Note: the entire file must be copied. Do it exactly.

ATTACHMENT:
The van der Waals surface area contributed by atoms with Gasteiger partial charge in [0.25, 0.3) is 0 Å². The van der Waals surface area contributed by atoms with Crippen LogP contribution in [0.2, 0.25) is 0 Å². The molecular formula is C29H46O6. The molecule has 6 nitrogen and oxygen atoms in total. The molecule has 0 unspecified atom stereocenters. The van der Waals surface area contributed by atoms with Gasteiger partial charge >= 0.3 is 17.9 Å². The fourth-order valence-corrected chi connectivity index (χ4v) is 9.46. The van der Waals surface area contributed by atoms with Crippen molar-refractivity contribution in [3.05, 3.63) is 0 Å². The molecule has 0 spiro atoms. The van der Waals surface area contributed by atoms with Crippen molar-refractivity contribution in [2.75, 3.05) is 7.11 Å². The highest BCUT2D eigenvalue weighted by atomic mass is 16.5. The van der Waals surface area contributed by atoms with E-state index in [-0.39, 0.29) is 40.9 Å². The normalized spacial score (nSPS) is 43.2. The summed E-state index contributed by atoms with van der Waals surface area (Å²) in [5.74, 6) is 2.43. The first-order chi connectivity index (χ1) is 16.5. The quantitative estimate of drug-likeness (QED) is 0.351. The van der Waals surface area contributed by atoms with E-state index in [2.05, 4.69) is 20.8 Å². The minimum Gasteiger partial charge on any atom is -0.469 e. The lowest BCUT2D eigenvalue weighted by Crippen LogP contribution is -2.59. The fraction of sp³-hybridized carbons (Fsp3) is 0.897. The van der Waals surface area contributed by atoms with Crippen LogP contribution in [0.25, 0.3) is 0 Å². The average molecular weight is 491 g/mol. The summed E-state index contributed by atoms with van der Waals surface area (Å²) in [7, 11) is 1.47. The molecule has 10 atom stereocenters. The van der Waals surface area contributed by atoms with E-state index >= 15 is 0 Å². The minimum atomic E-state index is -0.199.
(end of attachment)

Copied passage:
The van der Waals surface area contributed by atoms with Gasteiger partial charge in [0.25, 0.3) is 0 Å². The van der Waals surface area contributed by atoms with Crippen LogP contribution in [0.2, 0.25) is 0 Å². The molecular formula is C29H46O6. The molecule has 6 nitrogen and oxygen atoms in total. The molecule has 0 unspecified atom stereocenters. The van der Waals surface area contributed by atoms with Gasteiger partial charge >= 0.3 is 17.9 Å². The fourth-order valence-corrected chi connectivity index (χ4v) is 9.46. The van der Waals surface area contributed by atoms with Crippen molar-refractivity contribution in [3.05, 3.63) is 0 Å². The molecule has 0 spiro atoms. The van der Waals surface area contributed by atoms with Crippen molar-refractivity contribution in [2.75, 3.05) is 7.11 Å². The highest BCUT2D eigenvalue weighted by atomic mass is 16.5. The van der Waals surface area contributed by atoms with E-state index in [-0.39, 0.29) is 40.9 Å². The normalized spacial score (nSPS) is 43.2. The summed E-state index contributed by atoms with van der Waals surface area (Å²) in [5.74, 6) is 2.43. The first-order chi connectivity index (χ1) is 16.5. The quantitative estimate of drug-likeness (QED) is 0.351. The van der Waals surface area contributed by atoms with E-state index in [2.05, 4.69) is 20.8 Å². The minimum Gasteiger partial charge on any atom is -0.469 e. The lowest BCUT2D eigenvalue weighted by Crippen LogP contribution is -2.59. The fraction of sp³-hybridized carbons (Fsp3) is 0.897. The van der Waals surface area contributed by atoms with Crippen LogP contribution in [0.25, 0.3) is 0 Å². The average molecular weight is 491 g/mol. The summed E-state index contributed by atoms with van der Waals surface area (Å²) in [7, 11) is 1.47. The molecule has 10 atom stereocenters. The van der Waals surface area contributed by atoms with E-state index >= 15 is 0 Å². The minimum atomic E-state index is -0.199.